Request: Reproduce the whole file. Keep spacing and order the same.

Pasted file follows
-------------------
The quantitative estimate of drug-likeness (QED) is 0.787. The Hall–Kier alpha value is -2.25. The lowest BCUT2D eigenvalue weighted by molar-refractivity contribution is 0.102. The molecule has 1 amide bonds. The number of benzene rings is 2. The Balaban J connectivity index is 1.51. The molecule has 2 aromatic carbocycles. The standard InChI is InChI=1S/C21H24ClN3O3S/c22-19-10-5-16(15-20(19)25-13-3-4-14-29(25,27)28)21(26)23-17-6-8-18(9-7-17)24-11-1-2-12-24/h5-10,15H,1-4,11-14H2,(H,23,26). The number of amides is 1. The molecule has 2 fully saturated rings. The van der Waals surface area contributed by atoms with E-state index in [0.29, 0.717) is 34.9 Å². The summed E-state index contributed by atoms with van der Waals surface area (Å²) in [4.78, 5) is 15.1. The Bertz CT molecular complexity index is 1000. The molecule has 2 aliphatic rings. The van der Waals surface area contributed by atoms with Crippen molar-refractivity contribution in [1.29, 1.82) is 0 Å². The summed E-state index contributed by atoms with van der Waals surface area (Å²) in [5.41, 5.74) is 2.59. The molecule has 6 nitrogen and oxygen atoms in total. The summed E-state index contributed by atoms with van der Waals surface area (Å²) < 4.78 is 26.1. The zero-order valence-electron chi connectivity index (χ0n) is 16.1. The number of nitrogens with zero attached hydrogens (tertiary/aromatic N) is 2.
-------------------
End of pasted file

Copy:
The quantitative estimate of drug-likeness (QED) is 0.787. The Hall–Kier alpha value is -2.25. The lowest BCUT2D eigenvalue weighted by molar-refractivity contribution is 0.102. The molecule has 1 amide bonds. The number of benzene rings is 2. The Balaban J connectivity index is 1.51. The molecule has 2 aromatic carbocycles. The standard InChI is InChI=1S/C21H24ClN3O3S/c22-19-10-5-16(15-20(19)25-13-3-4-14-29(25,27)28)21(26)23-17-6-8-18(9-7-17)24-11-1-2-12-24/h5-10,15H,1-4,11-14H2,(H,23,26). The number of amides is 1. The molecule has 2 fully saturated rings. The van der Waals surface area contributed by atoms with E-state index in [0.29, 0.717) is 34.9 Å². The summed E-state index contributed by atoms with van der Waals surface area (Å²) in [4.78, 5) is 15.1. The Bertz CT molecular complexity index is 1000. The molecule has 2 aliphatic rings. The van der Waals surface area contributed by atoms with Crippen molar-refractivity contribution in [1.29, 1.82) is 0 Å². The summed E-state index contributed by atoms with van der Waals surface area (Å²) in [5.41, 5.74) is 2.59. The molecule has 6 nitrogen and oxygen atoms in total. The summed E-state index contributed by atoms with van der Waals surface area (Å²) < 4.78 is 26.1. The zero-order valence-electron chi connectivity index (χ0n) is 16.1. The number of nitrogens with zero attached hydrogens (tertiary/aromatic N) is 2.